The Precision Medicine Initiative
, launched during the Obama administration, is in beta phase and has enrolled about 30,000 participants in a project to collect big data for use by health researchers from 1 million or more Americans.
I got really excited about this at a talk tonight. Much of the logistics are still in the planning phase, but a lot has also been set up and is underway. They seem to be approaching the whole project with the participants' best interests in mind, calling them 'partners'. Ultimately (2019) participants will have access to their blood, urine, genomic and other results through a portal. They are working out all the issues involved with releasing the genetic information, need for counselors etc, so they're working to enable the participants to own their data in a responsible way. All the labs will be run through credentialed laboratories so that participants' doctors can justify using them clinically.
Mayo is handling all the blood samples. Vanderbilt is managing the big data, which rather than being stored online, will be offline until a given researcher's proposal for use of the data is approved, and then only that data subject to the research project would be released to those researchers. The data will be separated from personal information everywhere except at the participants' portals. Insurance companies and others will not have access to the genomic and other data (according to the presenter I heard). If you consent to your data being included in a research project, and those researchers need more data from you, then you can consent to additional samples, images ... and again, the results go to your portal.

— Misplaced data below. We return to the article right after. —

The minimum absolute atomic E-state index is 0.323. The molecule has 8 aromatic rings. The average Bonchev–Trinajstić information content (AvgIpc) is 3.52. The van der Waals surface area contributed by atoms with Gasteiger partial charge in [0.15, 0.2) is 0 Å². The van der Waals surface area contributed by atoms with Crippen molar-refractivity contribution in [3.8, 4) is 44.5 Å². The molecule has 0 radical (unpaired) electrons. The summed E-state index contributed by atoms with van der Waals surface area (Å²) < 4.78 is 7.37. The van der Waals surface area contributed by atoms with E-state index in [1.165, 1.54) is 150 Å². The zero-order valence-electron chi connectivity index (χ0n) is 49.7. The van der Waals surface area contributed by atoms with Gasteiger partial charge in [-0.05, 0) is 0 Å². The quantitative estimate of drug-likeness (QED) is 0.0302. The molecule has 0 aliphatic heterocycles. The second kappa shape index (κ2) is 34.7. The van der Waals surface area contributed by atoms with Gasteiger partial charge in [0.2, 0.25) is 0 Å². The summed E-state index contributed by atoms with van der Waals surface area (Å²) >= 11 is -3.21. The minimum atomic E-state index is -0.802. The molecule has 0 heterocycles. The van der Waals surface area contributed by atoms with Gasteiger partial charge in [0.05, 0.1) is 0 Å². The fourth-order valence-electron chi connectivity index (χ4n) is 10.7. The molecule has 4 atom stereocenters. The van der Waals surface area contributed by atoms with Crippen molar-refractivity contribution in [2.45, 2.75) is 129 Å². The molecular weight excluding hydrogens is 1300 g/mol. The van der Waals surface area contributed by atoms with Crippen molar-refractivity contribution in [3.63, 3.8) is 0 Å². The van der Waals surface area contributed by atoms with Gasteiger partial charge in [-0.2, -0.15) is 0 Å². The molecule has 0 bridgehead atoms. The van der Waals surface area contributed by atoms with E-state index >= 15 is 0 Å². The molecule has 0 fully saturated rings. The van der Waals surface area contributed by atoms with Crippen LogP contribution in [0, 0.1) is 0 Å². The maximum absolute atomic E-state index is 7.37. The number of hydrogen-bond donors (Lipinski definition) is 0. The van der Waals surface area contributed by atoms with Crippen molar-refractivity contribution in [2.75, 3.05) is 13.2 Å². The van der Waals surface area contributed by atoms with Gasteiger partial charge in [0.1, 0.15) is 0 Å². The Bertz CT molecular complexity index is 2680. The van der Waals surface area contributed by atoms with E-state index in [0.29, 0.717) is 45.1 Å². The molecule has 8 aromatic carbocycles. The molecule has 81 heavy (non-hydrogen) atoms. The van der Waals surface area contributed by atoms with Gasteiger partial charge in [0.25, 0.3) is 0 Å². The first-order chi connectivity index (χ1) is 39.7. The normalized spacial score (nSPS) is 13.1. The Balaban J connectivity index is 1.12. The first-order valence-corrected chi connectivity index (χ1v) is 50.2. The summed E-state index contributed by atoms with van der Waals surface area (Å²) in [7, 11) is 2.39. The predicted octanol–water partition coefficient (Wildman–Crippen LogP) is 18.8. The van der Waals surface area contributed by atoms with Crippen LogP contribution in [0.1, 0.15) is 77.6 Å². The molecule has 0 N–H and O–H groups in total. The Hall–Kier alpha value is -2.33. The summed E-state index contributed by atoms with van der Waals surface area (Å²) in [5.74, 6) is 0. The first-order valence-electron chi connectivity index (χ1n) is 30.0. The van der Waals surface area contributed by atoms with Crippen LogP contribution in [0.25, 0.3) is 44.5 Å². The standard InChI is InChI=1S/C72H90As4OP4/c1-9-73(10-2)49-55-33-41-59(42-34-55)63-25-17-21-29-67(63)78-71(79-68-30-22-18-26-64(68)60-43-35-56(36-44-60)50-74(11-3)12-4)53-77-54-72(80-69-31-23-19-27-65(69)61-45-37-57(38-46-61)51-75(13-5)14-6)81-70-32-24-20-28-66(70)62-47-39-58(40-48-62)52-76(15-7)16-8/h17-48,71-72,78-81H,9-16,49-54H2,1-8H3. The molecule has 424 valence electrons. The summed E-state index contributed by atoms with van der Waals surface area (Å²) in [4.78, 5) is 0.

This seems like a great opportunity for us, although the fact is that if they get to 1,000,000 participants, our 'little' forum participating will be dwarfed by all the ApoE4 carriers enrolling who don't know their status, let along about us here. Taking the long view, this is going to be a huge
set of big data for researchers to mine, and Alzheimer's researchers will be among them. I spoke with the presenter afterward and he said that one of the big whigs (my words) at the Banner Alzheimer's Institute is on one of the planning committees with him. I'm not sure if ApoE4 will be included in the initial testing, but this video update on the genetics part of the data gathering
suggests it will be, since they're preparing for whole genome sequencing, at least for some participants. Do you realize that means, I think (!), that these participants would have access to their whole genome data!? They are literally planning to fund and launch sequencing centers to handle the load.
They also plan to include wearable data, starting with FitBit and then expanding to other brands. They're in talks with FitBit about how they could anonymize the wearable data for the data bank.
One thing that doesn't make sense to me... I was told they are only taking about three tablespoons of blood at the outset. It doesn't seem like you can test much in that!? Heck, I've had 21 tubes drawn at once. So I'd expect the blood biomarkers to be fairly basic unless more is requested down the road. I don't think any imaging is being done, but researchers using the data for a subgroup might request images or other data needed for their research goals.
It will be interesting to watch this unfold. I plan to take part in the beta phase available to people who already have some healthcare connection to one of the first four recruiting centers. More info with lots of short videos here
ApoE 3/4 > Thanks in advance for any responses made to my posts.